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I notice User.Identity.Name appears to return the empty string when there is no user authenticated, rather than throwing a null reference exception.

It is valid to assume User.Identity.Name will never throw? Or should I be checking for null Identity before access.

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4 Answers 4

up vote 1 down vote accepted

I believe that the User object can be null if you haven't called

FormsAuthentication.SetAuthCookie(UserName, False)

or

FormsAuthentication.RedirectFromLoginPage(UserName, False)

It would probably be best to wrap in a try catch.

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Always check ! Most of my applications are intranet with windows authenication so it's good to get an error, since it means that application was set up correctly –  ggonsalv Sep 13 '12 at 14:11

User.Identity will throw a null reference exception if there is no User in the current HttpContext. Though it is User that is null, not Identity. So yes, you should check or handle the null in some way.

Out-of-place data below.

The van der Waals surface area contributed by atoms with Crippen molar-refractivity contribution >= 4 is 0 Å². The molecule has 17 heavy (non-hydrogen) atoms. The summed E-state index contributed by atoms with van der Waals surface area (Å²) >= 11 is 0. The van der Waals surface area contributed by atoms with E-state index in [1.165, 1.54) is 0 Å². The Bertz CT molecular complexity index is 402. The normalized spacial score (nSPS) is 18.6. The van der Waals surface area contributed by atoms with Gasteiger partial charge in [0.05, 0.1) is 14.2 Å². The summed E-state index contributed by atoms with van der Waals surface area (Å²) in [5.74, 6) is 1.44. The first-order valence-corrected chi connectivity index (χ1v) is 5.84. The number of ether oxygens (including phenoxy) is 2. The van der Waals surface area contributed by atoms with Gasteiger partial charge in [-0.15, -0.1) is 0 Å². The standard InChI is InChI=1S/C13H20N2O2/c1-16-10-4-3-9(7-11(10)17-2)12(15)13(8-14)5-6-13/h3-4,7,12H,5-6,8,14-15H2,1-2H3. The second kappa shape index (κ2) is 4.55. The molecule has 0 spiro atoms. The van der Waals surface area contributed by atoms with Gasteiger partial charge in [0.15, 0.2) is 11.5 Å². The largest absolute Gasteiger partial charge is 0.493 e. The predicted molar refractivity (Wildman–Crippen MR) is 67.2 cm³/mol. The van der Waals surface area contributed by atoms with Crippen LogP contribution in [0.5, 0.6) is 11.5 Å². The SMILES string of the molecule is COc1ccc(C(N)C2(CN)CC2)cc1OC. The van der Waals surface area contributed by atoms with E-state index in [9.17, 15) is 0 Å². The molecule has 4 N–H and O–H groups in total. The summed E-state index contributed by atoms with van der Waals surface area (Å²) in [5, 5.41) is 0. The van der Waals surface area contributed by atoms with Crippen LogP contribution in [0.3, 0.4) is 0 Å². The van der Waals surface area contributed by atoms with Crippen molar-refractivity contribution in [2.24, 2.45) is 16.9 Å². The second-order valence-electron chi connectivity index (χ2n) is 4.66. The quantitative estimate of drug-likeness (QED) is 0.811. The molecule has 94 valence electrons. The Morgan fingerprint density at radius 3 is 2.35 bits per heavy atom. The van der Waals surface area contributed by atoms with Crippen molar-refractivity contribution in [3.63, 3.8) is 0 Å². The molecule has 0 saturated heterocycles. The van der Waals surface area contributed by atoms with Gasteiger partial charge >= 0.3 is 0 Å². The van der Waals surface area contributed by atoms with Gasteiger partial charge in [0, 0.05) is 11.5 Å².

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While Name is a string, Identity and User are objects, that certainly can be null as any object can. Hence, there always a chance for exception to be thrown and as a production application you better wrap it by try/catch as well as check the Name for null.

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Name is a property as opposed to a method, so the "getter" bit of it is highly unlikely to throw an exception, as it's a Microsoft class, and their framework design guidelines explicitly warn against throwing exceptions from getters. Although there's probably an exception to this rule somewhere...

Also, I generally use the metadata as a guide to what, if any exceptions are thrown by a method (for .Net framework classes). Hitting F12 in Visual Studio (if you haven't got Reflector or something similar installed) will show you the metadata. In the comments block above the method, it generally gives you the exact types of exceptions that the method may throw.

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